CFP. Knowledge /Culture /Economy ConferencePublicado: 09.06.2014
Changing practices of knowledge and culture have been central to recent debates concerning economic and organisational life. This conference will assess the shifting roles of knowledge, culture and economy in contemporary and historical scenarios of globalisation, production, consumption, expenditure, crisis, governance, technological change and reckonings with nature. It will bring together theorists and practitioners from a wide range of backgrounds and knowledge institutions to debate these issues. Particular themes are:
Asia Pacific Cultural Economies
Global processes point to the re-emergence of Asia as a powerful world economic region. Yet Asia presents a complex and heterogeneous cultural landscape that resists containment by any single knowledge archive or civilisational construct. How does this shifting economic geography relate to changing practices of cultural mobility, nationalism, translation or location in the Asian region? What is the position of Australasia in the dynamic context of Asia Pacific economy and culture?
Cultures of Finance
Finance capitals wields significant power in the world economy. New practices of high frequency trading move markets at a pace that exceeds human cognition, while the logic of financialisation seemingly invades all aspects of social and personal life. What are the knowledges, regimes of valuation, laws and subjectivities created by global circuits of financial action? How do cultures of finance influence experiences of debt, crisis, accumulation and dispossession?
From studies of variegated capitalism to engagements with community economies, an emphasis on economic diversity broadens perspectives on what counts as economic activity and knowledge. How does the opening of political economy to a performative approach enable a rethinking of economic possibility? What are the socio-technical assemblages that make diverse economies? What perils and potentialities are associated with conceptualising capitalist and other economies?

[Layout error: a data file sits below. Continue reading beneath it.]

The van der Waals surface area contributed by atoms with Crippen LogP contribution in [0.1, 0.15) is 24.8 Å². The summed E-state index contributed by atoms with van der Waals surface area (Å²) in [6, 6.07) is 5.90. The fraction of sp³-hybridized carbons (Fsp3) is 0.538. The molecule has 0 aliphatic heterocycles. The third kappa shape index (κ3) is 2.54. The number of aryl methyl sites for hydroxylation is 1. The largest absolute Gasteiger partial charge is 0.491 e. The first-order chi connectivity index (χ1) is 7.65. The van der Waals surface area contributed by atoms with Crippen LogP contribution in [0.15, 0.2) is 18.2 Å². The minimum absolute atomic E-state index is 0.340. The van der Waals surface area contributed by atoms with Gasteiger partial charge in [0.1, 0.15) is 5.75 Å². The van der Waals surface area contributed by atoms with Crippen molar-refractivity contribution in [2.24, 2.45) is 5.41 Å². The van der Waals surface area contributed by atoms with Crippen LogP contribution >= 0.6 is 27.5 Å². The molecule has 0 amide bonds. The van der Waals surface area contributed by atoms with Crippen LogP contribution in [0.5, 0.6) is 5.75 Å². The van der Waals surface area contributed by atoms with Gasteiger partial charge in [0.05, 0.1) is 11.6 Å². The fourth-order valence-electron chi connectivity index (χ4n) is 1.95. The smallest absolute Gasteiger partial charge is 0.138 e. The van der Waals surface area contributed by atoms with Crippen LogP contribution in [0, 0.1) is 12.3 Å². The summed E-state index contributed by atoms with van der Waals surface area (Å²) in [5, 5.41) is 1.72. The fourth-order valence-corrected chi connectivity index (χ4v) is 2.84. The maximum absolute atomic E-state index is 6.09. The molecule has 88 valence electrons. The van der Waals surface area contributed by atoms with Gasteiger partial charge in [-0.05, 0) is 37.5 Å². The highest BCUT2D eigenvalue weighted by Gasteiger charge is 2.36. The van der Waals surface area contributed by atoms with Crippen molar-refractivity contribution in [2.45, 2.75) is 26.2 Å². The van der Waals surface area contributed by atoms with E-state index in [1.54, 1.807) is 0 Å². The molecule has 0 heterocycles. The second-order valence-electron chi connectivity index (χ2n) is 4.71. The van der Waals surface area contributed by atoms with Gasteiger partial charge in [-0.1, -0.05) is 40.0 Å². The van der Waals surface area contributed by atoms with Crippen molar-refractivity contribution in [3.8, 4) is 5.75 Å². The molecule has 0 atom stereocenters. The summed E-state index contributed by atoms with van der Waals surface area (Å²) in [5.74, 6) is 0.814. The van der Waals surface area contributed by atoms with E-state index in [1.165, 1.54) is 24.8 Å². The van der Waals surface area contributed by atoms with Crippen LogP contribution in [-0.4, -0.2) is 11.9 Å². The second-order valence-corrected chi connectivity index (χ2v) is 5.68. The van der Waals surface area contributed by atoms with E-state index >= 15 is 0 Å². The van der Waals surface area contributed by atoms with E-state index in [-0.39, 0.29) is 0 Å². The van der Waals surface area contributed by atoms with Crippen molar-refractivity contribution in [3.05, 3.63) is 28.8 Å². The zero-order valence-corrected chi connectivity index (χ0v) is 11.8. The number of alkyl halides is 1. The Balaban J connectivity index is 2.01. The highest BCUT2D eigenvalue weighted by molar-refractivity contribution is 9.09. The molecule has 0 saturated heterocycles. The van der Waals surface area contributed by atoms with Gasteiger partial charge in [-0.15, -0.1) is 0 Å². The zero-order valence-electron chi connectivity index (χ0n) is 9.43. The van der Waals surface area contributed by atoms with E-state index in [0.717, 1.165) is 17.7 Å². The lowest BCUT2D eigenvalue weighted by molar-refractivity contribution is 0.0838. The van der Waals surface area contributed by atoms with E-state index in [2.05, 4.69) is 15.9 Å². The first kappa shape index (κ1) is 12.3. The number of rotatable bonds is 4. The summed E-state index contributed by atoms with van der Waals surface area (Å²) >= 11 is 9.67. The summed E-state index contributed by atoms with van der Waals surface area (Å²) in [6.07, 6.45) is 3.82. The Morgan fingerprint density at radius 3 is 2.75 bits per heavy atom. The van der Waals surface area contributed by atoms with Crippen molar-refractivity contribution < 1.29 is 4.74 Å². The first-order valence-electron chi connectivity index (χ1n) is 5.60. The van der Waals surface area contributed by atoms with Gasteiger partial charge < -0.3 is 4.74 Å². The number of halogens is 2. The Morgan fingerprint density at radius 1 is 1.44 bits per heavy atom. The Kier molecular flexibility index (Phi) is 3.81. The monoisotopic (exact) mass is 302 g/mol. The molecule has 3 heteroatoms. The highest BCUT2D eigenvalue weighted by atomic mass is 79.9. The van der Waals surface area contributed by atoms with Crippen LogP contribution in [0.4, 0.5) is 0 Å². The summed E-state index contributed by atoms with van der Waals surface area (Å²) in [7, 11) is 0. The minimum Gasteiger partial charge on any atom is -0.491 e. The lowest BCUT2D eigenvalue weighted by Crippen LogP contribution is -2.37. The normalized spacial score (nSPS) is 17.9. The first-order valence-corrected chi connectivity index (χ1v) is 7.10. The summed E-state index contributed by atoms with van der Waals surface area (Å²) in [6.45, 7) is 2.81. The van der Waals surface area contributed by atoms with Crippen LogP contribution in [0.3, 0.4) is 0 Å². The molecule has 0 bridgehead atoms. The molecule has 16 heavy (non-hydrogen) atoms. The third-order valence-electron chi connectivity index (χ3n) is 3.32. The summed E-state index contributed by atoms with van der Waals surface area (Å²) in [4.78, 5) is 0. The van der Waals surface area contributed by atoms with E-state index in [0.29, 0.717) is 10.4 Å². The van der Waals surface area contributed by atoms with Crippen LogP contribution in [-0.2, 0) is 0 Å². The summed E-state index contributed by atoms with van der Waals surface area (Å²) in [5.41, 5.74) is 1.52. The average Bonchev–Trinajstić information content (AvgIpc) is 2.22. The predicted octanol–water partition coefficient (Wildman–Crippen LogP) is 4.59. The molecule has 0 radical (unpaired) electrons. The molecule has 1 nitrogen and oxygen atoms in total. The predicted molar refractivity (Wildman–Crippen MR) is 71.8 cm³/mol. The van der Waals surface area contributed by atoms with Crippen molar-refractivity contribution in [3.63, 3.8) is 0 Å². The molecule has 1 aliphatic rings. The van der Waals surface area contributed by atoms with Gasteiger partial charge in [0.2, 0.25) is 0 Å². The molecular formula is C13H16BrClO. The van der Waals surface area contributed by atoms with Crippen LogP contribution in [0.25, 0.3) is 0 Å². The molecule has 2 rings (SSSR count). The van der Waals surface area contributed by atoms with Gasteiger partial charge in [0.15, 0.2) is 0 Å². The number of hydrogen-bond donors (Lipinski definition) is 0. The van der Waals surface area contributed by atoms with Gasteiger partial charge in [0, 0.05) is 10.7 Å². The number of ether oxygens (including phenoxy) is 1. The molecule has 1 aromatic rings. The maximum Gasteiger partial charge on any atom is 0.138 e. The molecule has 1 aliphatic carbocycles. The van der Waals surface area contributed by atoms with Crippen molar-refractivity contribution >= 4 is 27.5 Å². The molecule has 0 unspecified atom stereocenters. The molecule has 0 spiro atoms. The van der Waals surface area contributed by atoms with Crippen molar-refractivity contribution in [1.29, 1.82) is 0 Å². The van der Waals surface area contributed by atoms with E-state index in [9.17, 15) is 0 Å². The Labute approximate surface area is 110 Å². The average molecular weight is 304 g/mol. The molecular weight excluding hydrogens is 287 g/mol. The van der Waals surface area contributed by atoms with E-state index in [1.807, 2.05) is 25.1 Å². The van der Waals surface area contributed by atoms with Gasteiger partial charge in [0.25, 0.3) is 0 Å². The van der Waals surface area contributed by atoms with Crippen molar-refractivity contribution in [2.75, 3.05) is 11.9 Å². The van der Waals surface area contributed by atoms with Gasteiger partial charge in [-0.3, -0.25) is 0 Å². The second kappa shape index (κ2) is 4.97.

Digital technologies are rapidly changing techniques of economic and knowledge management. New kinds of interface, practices of connecting and arrangements of data affect our everyday lives and ways of making a living. How are labour and value produced in the digital economy? Do practices of peer production provide hopeful alternatives to economic activities driven by intellectual property and the extraction of rent? How are ‘smart cities’ and new modes of technological governance shaping everyday life? What do digital methods of social and cultural analysis reveal about contemporary knowledge and economic practices?
Modern economic practices have taken their toll upon natural and social environments. The world is dotted with fragile landscapes that raise questions about resource economies, food systems, geopolitical frontiers, the grounding of global networks, the constitution of nature, relationships with the past, and projections of future cities. What are the economic practices and knowledge infrastructures that enable the care of irreplaceable natures and cultures? How do such practices of care challenge the boundaries between the social and physical, human and non-human or material and non-material?
PAPER AND PANEL PROPOSALS
Paper and panel proposals addressing the above themes are invited. Proposals spanning one or more themes or other aspects of Knowledge / Culture / Economy relations are also welcome.
· Individual paper proposals (200-300 words)
· Panel proposals (200 words for the panel concept and 200-300 words
on each panel paper)
Visit the Conference Online website to submit your abstract.The deadline for abstract submissions is 15 June 2014.
ORGANISING COMMITTEE CONTACTS
Ien Ang I.Ang @ uws.edu.au
Tony Bennett T.Bennett @ uws.edu.au
Katherine Gibson K.Gibson @ uws.edu.au
Donald McNeill D.McNeill @ uws.edu.au
Brett Neilson B.Neilson @ uws.edu.au
Shanthi Robertson S.Robertson @ uws.edu.au
Ned Rossiter N.Rossiter @ uws.edu.au
Emma Waterton E.Waterton @ uws.edu.au
Administrative contact: Kristy Davidson K.Davidson @ uws.edu.au